When Amazon opened its first Amazon Go location in Seattle earlier this year, I wrote:
On January 22, Amazon opened Amazon Go, its cashier-less convenience store concept, to the public. Pictures of the store show a small, 7-Eleven-like space filled with grab-and-go items, meal kits, and even alcohol. Almost as soon as news of its opening spread, speculation of Amazon’s plans for the technology behind Amazon Go spread as well. Will they license the technology to others? (eh, maybe) Bring it to Whole Foods? (eventually) Build Amazon Go stores across the United States? (yep).
Seven months later, Amazon has opened three more Go locations in Seattle, and on September 17, it quietly opened the first Go location outside of its home city, in Chicago's Loop.
Here are a few photos of the new location, at 113 S Franklin, for those in Chicago (it's the same building as Amazon's office in the city).
The entrance is unremarkable, just one door that opens to the street and another that opens into the attached office building (where Amazon resides). The space itself is also small, no larger than a 7-Eleven you might find in a downtown area.
Inside, the store is also pretty ordinary, with a long L-shaped refrigerated around along the walls, and a few rows of common convenience items lining the internal rows. The items have a decidedly more health-focused bent then traditional packaged goods one might see at convenience stores. The fridge space is filled with read-to-eat items for breakfast and lunch, and boxed dinners that can be taken home and prepped in "about 30 minutes," Blue Apron style.
My favorite part. Amazon made sure to send me a push notification after telling me my trip time, down to the second.
To me, this is the most impressive (read: scariest?) part of Amazon as a business. I've installed no less than seven Amazon apps on my phone: Kindle, Audible, Alexa, Amazon's "flagship" app, Amazon Go, Prime Now, and Whole Foods. In the new world where screen space is equivalent to shelf space, Amazon is clearly winning the battle for consumer attention. Google is the only company that comes close in terms of screen space (if you don't count some of Apple's default apps like calculator, Voice Memos). The two companies have very different monetization strategies though: Amazon primarily monetizes through "in-app" purchases, if you will, while Google collects data and then serves up ads when it can. And Amazon's in-app purchase strategy is scary-good; let's just add up a hypothetical use case:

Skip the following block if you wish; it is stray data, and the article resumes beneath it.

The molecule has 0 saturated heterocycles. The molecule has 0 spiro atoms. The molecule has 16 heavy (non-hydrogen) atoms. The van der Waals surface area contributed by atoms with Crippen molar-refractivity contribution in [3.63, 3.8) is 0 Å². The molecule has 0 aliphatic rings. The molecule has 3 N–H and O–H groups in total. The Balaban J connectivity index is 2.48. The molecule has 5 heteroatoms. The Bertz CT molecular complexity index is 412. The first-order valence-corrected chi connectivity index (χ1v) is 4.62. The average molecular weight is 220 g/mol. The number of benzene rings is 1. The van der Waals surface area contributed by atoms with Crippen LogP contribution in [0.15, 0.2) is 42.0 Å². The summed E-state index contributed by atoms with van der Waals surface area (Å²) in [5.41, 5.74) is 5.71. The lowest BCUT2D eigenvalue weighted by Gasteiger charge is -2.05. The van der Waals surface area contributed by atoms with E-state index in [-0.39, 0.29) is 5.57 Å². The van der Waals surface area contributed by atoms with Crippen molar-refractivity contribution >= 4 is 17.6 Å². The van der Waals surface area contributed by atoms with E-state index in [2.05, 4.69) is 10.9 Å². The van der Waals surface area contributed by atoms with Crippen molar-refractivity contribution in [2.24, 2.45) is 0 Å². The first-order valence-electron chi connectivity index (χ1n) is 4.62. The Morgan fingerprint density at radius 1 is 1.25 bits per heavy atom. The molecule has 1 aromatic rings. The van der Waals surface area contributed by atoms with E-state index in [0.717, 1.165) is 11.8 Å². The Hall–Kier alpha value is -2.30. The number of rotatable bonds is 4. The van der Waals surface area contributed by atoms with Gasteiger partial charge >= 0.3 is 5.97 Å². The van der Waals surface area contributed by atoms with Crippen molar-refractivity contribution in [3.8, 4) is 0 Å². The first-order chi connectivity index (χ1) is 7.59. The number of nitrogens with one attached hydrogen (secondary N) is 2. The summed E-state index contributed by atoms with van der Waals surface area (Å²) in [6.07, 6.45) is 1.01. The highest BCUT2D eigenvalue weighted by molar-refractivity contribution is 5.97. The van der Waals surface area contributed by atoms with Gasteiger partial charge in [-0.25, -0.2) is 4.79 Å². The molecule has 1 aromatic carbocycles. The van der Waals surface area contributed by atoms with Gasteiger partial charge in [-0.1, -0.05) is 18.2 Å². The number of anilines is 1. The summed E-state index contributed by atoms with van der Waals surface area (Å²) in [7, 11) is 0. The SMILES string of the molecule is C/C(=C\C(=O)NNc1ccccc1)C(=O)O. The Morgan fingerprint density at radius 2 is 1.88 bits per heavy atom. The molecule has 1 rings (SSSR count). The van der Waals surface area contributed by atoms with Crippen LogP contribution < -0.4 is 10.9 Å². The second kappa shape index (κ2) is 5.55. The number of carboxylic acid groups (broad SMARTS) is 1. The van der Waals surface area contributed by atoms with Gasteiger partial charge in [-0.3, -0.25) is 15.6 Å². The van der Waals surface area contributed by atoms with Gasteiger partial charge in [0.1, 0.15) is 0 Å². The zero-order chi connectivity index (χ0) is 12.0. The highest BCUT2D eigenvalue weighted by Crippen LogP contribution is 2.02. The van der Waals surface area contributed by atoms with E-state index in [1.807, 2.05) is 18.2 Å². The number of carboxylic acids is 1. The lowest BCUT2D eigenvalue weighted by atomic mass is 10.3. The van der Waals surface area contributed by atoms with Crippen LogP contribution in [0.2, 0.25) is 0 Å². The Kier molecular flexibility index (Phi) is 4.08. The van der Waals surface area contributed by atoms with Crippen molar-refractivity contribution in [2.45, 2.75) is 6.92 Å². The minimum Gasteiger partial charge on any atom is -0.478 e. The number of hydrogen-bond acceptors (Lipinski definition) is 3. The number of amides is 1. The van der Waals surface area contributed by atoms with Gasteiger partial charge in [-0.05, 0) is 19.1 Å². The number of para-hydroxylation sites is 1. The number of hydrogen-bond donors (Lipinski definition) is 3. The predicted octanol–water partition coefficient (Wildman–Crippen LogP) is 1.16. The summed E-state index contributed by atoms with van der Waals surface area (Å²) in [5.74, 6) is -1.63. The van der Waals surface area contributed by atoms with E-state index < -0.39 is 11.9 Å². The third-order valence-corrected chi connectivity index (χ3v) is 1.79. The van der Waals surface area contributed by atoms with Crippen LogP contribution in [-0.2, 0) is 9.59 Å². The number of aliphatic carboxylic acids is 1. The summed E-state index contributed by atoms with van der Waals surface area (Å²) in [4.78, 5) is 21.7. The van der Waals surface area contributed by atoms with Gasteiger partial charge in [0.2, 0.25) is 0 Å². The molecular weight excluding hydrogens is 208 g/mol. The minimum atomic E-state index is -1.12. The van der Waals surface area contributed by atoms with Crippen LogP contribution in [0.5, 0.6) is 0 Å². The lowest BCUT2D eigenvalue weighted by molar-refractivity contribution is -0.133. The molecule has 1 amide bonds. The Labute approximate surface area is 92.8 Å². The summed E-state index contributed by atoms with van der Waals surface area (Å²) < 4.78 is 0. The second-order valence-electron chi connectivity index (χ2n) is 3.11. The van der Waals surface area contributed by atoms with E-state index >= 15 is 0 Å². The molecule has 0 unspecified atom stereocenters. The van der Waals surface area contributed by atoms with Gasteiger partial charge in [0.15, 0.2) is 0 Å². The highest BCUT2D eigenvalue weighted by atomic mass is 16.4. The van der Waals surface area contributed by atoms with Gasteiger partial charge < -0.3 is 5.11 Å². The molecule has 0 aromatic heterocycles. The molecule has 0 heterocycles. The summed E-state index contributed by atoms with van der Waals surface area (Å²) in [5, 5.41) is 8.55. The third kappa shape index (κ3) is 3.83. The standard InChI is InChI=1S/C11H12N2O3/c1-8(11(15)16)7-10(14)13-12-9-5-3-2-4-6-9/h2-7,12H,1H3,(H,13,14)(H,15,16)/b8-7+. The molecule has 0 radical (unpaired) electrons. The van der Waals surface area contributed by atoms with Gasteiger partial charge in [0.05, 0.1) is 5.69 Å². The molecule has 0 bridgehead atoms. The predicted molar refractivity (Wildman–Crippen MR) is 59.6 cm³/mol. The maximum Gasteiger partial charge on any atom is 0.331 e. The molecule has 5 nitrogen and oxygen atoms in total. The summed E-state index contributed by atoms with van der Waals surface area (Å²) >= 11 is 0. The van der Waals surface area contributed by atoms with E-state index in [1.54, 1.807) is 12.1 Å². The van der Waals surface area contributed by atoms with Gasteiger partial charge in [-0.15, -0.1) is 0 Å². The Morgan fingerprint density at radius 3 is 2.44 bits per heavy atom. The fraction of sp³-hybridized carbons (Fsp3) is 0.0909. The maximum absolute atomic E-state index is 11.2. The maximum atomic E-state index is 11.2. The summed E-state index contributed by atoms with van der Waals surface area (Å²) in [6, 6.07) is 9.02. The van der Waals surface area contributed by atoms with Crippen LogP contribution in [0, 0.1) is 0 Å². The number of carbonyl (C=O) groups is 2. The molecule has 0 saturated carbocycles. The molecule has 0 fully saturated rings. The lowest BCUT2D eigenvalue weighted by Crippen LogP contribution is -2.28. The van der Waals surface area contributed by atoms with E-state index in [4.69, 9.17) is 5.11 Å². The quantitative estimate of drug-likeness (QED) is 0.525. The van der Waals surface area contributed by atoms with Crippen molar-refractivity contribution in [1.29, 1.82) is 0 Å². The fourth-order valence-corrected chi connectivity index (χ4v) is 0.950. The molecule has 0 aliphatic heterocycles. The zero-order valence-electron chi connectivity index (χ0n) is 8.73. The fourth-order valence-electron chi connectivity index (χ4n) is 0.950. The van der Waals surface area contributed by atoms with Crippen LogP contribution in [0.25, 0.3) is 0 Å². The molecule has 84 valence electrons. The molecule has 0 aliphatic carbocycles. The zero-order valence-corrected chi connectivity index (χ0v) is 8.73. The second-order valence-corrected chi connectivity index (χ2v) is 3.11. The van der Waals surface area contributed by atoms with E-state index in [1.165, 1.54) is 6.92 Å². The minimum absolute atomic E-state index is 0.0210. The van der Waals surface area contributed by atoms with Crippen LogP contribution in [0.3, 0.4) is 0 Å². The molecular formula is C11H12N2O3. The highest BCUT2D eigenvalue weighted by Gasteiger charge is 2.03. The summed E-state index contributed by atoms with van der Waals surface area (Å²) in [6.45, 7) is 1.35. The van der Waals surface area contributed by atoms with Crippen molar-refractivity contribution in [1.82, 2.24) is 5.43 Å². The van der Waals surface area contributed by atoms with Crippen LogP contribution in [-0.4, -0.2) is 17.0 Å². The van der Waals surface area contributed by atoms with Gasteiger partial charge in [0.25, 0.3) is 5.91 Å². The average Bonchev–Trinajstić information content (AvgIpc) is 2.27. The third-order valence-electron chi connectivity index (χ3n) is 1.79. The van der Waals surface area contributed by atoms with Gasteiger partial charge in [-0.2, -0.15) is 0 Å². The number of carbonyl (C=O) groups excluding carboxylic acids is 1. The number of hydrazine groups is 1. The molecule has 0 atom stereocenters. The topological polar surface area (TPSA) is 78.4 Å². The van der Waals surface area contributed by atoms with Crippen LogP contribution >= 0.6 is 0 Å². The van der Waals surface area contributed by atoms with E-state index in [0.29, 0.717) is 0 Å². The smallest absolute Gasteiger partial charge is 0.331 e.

Kindle: $12.99 for the book I'm currently reading (Essentialism, highly recommended)
Audible: $14.99 per month. And oh by the way, Audible/ Amazon recently announced their "Audible Originals" series, which allows subscribers to download two free Audible Originals per month. It's a clear sign that the company is going after the booming podcast / audio entertainment business.
Amazon Alexa: $35 for an Echo Dot (these things are on sale all the time, if you're paying full price, get smarter)
Amazon: $119 per year
Amazon Go: $8.79 on one lunch trip
Whole Foods: $625 (the average American spends $625 on groceries a month; I'd be willing to bet that Amazon's average customer spends more than this, and that Whole Foods captures a large, and growing share of this amount)
Of course, this doesn't include a few other Amazon products that are extremely popular: Amazon Prime Video and Amazon Music among them.
In its quest to become the "Everything Store", it's more clear than ever that Amazon has succeeded; just take this scenario:
You wake up on Monday morning and make a quick breakfast using the groceries you picked up at Whole Foods last night and put out some Wag dog food for your little pup (an Amazon Prime exclusive), while asking Alexa to talk you through your day. You catch the train to work, listening to your latest Audible find on the way. When noon comes around, you head down the street to your local Amazon Go store and grab a quick sandwich and bag of chips. That afternoon, your realize that you're out of toilet paper and don't have any food to prepare for dinner, so you place an order on Prime Now that will be at your door by the time you get home (to take this further, perhaps you have a Ring doorbell at your house and Amazon can drop the delivery right in your entry way. After cooking dinner, you climb into bed and fall asleep reading your Kindle or watching a few episodes of your favorite show on Prime Video.
Increasingly, Amazon owns everything. Except their workers, obviously – they're independent contractors!